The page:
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Mitsubishi ASX 4 2.2 Diesel 4WD Auto review (2014 onwards)
Model: Mitsubishi ASX 4 2.2 Diesel 4WD Auto
Bodystyle: five-door compact crossover SUV
Engine: 2.2 four-cylinder turbodiesel, 147hp @ 3,500rpm, 266lb ft @ 1,500-2,750rpm
Transmission: six-speed auto, four-wheel drive
Performance: 10.8sec 0-62mph, 118mph top speed
Efficiency: 48.7mpg, 153g/km CO2
What is the Mitsubishi ASX?
The Mitsubishi ASX is right slap bang in the middle of the crossover SUV segment, a group of models where the Nissan Qashqai dominates sales. Originally launched in 2012, Mitsubishi was refreshed late in 2013.
The version tested here is new, though, an automatic diesel with four-wheel drive. Until this point the diesel engine was an economical 1.8-litre. Now the auto gets the 2.2-litre engine and six-speed transmission from the new Outlander.
Where does the Mitsubishi ASX fit?
Sitting below the seven-seat Outlander, the ASX benefits from a compact size and a compact price. Indeed, with the price on this model recently cut by £2,400 (the yen has weakened against the pound), even this top-specification ASX costs just £23,899.
That’s better value than most rivals, of which there are many. Key sellers, alongside the Qashqai, are the Ford Kuga, Hyundai ix35, Kia Sportage, Mazda CX-5, Skoda Yeti and VW Tiguan. Like the ASX, all can be bought as a 4x4. But most buyers opt for the cheaper front-wheel-drive models.
Is the Mitsubishi ASX for you?
On the move the engine is refined and quiet, and there’s rarely any need to extend the revs or press hard on the accelerator
Mitsubishi historically has a strong reputation for building rugged, capable 4x4s, so the pedigree is a strong one that stands up to scrutiny. Look a little deeper, though, and it is apparent that the ASX is a more mainstream family car, with four-wheel drive as an option should you need to get along in the snow rather than for towing a horsebox out of a muddy field.
Equipment levels on the ASX 4 are comprehensive. Standard are satellite navigation, a reversing camera and leather seats. A full-length glass roof with a retractable blind gives a real open-air ambience. It also has a five-star result in the EuroNCAP safety tests.
What does the Mitsubishi ASX do well?
This new engine-transmission package is very impressive. The engine and six-speed auto transmission blend together very well, with masses of torque to make this ASX an easy drive. Normally front-wheel drive, there are two additional settings that bring in four-wheel drive if you need it.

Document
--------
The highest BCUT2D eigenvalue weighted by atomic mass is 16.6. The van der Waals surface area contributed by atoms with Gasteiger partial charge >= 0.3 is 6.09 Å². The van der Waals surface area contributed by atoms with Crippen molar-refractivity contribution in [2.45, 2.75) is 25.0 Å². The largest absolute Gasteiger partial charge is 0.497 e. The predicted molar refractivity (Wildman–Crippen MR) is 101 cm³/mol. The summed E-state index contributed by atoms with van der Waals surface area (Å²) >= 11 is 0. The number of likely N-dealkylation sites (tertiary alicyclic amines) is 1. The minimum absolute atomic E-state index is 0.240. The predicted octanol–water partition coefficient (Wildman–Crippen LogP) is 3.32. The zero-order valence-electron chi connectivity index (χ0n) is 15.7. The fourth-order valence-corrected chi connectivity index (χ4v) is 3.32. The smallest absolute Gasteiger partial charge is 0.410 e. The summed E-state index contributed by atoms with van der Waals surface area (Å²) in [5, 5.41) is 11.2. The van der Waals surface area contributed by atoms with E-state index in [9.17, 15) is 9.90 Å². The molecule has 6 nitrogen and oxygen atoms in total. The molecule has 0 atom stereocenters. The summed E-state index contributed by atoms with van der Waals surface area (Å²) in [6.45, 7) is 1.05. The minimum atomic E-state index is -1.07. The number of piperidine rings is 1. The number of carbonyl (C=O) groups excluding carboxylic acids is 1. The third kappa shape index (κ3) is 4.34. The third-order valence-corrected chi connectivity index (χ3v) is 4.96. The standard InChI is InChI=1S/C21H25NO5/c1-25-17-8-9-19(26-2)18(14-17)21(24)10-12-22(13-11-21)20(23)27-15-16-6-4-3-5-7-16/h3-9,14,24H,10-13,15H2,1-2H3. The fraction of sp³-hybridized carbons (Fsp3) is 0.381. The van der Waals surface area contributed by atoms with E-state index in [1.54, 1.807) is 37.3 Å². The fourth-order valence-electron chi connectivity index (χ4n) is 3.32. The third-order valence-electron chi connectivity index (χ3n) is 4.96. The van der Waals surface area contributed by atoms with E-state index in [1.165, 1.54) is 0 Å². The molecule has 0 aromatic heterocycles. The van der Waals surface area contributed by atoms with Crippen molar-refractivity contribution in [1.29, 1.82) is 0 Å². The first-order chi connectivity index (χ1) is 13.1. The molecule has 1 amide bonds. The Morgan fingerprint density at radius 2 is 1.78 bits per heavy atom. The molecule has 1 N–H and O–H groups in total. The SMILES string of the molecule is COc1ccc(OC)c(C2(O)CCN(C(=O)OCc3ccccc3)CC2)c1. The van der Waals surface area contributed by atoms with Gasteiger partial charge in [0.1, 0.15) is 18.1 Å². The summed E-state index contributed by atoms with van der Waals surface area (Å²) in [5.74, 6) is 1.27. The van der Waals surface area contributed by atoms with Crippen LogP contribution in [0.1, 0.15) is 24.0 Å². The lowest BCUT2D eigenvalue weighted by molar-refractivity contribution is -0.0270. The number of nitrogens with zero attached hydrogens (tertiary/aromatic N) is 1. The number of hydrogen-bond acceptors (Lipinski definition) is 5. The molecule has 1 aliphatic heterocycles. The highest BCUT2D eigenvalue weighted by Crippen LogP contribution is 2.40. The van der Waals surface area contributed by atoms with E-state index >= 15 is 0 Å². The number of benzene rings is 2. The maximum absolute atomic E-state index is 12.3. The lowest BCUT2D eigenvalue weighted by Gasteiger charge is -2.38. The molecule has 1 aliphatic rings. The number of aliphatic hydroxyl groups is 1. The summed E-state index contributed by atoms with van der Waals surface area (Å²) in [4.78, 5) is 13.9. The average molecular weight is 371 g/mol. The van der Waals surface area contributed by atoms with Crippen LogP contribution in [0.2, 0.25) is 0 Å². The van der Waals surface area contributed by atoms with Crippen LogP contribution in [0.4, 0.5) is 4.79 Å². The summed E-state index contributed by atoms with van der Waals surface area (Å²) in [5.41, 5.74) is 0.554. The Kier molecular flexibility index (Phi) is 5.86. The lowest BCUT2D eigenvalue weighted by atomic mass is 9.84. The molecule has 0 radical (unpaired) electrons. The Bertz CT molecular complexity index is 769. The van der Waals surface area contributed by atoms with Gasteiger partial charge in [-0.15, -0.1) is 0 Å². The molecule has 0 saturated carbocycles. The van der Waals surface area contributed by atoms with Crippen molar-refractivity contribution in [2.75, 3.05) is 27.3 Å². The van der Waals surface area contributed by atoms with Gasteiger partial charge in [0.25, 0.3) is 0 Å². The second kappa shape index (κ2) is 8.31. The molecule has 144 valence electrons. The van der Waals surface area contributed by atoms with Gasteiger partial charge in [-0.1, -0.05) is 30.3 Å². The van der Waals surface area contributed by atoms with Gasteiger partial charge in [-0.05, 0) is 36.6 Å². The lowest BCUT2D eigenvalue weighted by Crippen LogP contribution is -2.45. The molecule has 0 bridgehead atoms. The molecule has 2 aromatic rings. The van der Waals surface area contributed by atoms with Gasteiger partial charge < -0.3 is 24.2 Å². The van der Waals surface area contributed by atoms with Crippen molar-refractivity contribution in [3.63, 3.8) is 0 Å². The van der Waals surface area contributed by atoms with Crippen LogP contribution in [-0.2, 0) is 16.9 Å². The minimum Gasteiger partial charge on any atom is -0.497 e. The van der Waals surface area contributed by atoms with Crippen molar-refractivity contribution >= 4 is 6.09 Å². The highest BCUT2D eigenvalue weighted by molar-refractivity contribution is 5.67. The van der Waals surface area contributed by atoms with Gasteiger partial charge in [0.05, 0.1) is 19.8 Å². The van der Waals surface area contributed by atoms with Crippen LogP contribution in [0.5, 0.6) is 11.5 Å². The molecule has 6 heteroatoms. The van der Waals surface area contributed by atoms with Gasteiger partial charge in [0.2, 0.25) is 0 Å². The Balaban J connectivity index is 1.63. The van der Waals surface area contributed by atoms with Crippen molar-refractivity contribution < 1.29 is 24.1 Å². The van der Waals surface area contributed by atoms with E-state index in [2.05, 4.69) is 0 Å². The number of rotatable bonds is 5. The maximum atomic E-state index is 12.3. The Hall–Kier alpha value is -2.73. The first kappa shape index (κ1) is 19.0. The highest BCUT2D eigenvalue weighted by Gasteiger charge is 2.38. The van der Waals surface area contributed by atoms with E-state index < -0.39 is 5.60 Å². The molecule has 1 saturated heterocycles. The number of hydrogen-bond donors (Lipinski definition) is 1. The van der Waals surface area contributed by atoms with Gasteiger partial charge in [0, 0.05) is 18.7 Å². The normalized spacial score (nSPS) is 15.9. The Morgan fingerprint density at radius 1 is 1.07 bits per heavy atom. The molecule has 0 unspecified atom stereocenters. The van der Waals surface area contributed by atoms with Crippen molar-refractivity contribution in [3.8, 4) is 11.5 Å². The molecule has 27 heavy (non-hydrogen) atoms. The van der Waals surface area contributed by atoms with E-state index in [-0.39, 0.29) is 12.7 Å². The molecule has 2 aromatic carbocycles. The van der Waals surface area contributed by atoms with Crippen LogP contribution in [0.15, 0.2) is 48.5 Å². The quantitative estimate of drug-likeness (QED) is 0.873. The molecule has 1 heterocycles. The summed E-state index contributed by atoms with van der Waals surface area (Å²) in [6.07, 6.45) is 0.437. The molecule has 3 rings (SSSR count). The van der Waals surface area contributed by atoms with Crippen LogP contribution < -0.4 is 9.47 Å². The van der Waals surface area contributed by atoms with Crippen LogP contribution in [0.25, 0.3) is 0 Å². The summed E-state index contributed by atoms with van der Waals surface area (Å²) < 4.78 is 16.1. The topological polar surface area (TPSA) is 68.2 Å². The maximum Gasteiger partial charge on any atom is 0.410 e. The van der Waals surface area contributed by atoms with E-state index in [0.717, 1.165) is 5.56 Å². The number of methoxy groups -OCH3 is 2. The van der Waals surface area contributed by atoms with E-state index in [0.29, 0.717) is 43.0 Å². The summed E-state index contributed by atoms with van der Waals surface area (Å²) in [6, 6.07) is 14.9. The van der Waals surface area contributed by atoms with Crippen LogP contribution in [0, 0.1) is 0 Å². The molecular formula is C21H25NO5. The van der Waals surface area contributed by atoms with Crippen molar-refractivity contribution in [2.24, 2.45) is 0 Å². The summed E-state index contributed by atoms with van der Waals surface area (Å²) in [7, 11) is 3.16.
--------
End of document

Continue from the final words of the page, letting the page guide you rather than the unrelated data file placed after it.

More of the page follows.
On the move the engine is refined and quiet, and there’s rarely any need to extend the revs or press hard on the accelerator. The upside of this is that, despite the 2.2-litre engine capacity, the ASX auto is surprisingly economical.
What doesn’t the Mitsubishi ASX do well?
There’s a fair bit of tyre noise on motorways at speed, to the point where you choose between turning the radio right up or simply deciding to do without. Not good.
What is the Mitsubishi ASX like to live with?
This is where the Mitsubishi becomes a mixed bag. There’s decent room for five, deceptively so because the rear doors are rather small which impedes access a little.
The ASX seems to be capable of getting close to the official mpg figure in real life, where so few rivals do
Luggage space is good too, though this is partly due to the lack of spare wheel which frees up an underfloor compartment. We’d still prefer a spare, even it is was a space saver, and a Mitsubishi dealer should be able to help here.
The ASX4 comes with leather seats, which are comfortable up to a point. It is hard to pinpoint any real problem except neither driver nor passenger felt as good after an hour as they did initially. It could be something to do with the seats appearing less substantial than they do in rival crossovers.
This apparent corner-cutting comes through in other areas. The doors clang shut rather than with a satisfying clunk. The seat heaters are out of sight alongside the handbrake and awkward to use. The fresh-air vents have no independent on-off knobs.
And then there is the navigation system. It’s better than it used to be but that’s not saying much. Rather than ASX having its own integrated unit, Mitsubishi has bought in a proprietary Kenwood sat-nav/infotainment device.
It’s desperately fiddly, so much so that you may need reading glasses to read the script on the buttons or to see the time. It doesn’t support Bluetooth music streaming either, a big surprise considering the depths of complexity Kenwood seem to have built in.
How green is the Mitsubishi ASX?
The combined economy figure is 48.7mpg, which is a good though not exceptional figure. However, the ASX seems to be capable of getting close to official figure in real life, where so few rivals do. Certainly, compared with the equivalent Kia Sportage or Hyundai ix35, the economy can be 10mpg better. CO2 is 153g/km.
Would we buy the Mitsubishi ASX?
In ASX4 auto form the ASX is a strong buying proposition, well priced against rivals, good to drive and low on fuel bills. Yet in other respects it lacks the solid feel and thoughtful design that could result in day-to-day life becoming less enticing. We are far from being won over.
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